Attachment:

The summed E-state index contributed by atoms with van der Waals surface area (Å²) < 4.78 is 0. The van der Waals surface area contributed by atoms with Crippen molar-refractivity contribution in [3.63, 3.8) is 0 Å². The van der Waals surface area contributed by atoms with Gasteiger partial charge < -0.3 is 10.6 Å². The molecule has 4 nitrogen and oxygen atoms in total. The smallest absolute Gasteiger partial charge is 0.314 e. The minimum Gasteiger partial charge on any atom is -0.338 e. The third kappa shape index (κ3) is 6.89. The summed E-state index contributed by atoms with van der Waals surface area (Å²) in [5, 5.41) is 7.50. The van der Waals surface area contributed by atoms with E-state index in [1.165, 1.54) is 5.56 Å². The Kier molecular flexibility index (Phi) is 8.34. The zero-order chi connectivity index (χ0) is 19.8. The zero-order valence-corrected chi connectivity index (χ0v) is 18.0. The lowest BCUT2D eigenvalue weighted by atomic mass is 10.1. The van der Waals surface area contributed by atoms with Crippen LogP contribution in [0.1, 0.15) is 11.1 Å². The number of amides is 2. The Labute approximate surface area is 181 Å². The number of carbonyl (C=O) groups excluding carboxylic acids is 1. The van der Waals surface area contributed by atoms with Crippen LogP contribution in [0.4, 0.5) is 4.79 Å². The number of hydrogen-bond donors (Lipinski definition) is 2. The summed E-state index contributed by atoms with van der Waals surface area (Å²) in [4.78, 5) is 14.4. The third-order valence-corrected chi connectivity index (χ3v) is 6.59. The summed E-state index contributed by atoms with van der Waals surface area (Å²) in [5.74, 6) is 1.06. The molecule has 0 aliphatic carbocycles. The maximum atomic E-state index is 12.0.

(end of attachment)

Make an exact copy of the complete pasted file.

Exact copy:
The summed E-state index contributed by atoms with van der Waals surface area (Å²) < 4.78 is 0. The van der Waals surface area contributed by atoms with Crippen molar-refractivity contribution in [3.63, 3.8) is 0 Å². The van der Waals surface area contributed by atoms with Gasteiger partial charge < -0.3 is 10.6 Å². The molecule has 4 nitrogen and oxygen atoms in total. The smallest absolute Gasteiger partial charge is 0.314 e. The minimum Gasteiger partial charge on any atom is -0.338 e. The third kappa shape index (κ3) is 6.89. The summed E-state index contributed by atoms with van der Waals surface area (Å²) in [5, 5.41) is 7.50. The van der Waals surface area contributed by atoms with E-state index in [1.165, 1.54) is 5.56 Å². The Kier molecular flexibility index (Phi) is 8.34. The zero-order chi connectivity index (χ0) is 19.8. The zero-order valence-corrected chi connectivity index (χ0v) is 18.0. The lowest BCUT2D eigenvalue weighted by atomic mass is 10.1. The van der Waals surface area contributed by atoms with Crippen LogP contribution in [0.1, 0.15) is 11.1 Å². The number of amides is 2. The Labute approximate surface area is 181 Å². The number of carbonyl (C=O) groups excluding carboxylic acids is 1. The van der Waals surface area contributed by atoms with Crippen LogP contribution in [0.4, 0.5) is 4.79 Å². The number of hydrogen-bond donors (Lipinski definition) is 2. The summed E-state index contributed by atoms with van der Waals surface area (Å²) in [4.78, 5) is 14.4. The third-order valence-corrected chi connectivity index (χ3v) is 6.59. The summed E-state index contributed by atoms with van der Waals surface area (Å²) in [5.74, 6) is 1.06. The molecule has 0 aliphatic carbocycles. The maximum atomic E-state index is 12.0.